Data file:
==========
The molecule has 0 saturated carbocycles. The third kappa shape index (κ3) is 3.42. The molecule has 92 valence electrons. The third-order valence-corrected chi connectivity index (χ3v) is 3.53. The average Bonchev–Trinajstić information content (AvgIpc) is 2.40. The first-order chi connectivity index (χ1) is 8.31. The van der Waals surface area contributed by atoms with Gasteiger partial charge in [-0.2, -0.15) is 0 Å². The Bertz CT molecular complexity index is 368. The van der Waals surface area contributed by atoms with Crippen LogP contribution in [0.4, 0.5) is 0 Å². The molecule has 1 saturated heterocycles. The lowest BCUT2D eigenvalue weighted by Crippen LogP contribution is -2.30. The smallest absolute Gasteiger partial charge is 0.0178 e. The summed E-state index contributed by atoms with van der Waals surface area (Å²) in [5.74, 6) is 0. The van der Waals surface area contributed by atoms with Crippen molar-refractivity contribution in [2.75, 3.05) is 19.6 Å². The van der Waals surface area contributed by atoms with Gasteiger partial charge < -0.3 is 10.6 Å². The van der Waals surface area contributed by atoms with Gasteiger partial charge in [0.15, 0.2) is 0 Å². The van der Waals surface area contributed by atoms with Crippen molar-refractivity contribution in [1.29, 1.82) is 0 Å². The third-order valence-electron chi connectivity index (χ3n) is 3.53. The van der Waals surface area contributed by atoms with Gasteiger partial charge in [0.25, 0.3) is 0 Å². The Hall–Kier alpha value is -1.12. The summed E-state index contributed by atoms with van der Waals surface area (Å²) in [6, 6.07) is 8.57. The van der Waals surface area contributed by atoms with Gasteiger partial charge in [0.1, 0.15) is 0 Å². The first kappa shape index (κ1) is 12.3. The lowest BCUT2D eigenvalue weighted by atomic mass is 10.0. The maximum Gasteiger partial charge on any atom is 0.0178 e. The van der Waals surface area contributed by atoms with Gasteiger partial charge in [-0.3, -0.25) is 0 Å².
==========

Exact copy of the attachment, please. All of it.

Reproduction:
The molecule has 0 saturated carbocycles. The third kappa shape index (κ3) is 3.42. The molecule has 92 valence electrons. The third-order valence-corrected chi connectivity index (χ3v) is 3.53. The average Bonchev–Trinajstić information content (AvgIpc) is 2.40. The first-order chi connectivity index (χ1) is 8.31. The van der Waals surface area contributed by atoms with Gasteiger partial charge in [-0.2, -0.15) is 0 Å². The Bertz CT molecular complexity index is 368. The van der Waals surface area contributed by atoms with Crippen LogP contribution in [0.4, 0.5) is 0 Å². The molecule has 1 saturated heterocycles. The lowest BCUT2D eigenvalue weighted by Crippen LogP contribution is -2.30. The smallest absolute Gasteiger partial charge is 0.0178 e. The summed E-state index contributed by atoms with van der Waals surface area (Å²) in [5.74, 6) is 0. The van der Waals surface area contributed by atoms with Crippen molar-refractivity contribution in [2.75, 3.05) is 19.6 Å². The van der Waals surface area contributed by atoms with Gasteiger partial charge < -0.3 is 10.6 Å². The van der Waals surface area contributed by atoms with Gasteiger partial charge in [0.15, 0.2) is 0 Å². The van der Waals surface area contributed by atoms with Crippen molar-refractivity contribution in [1.29, 1.82) is 0 Å². The third-order valence-electron chi connectivity index (χ3n) is 3.53. The van der Waals surface area contributed by atoms with Gasteiger partial charge in [0.25, 0.3) is 0 Å². The Hall–Kier alpha value is -1.12. The summed E-state index contributed by atoms with van der Waals surface area (Å²) in [6, 6.07) is 8.57. The van der Waals surface area contributed by atoms with Gasteiger partial charge in [0.1, 0.15) is 0 Å². The first kappa shape index (κ1) is 12.3. The lowest BCUT2D eigenvalue weighted by atomic mass is 10.0. The maximum Gasteiger partial charge on any atom is 0.0178 e. The van der Waals surface area contributed by atoms with Gasteiger partial charge in [-0.3, -0.25) is 0 Å².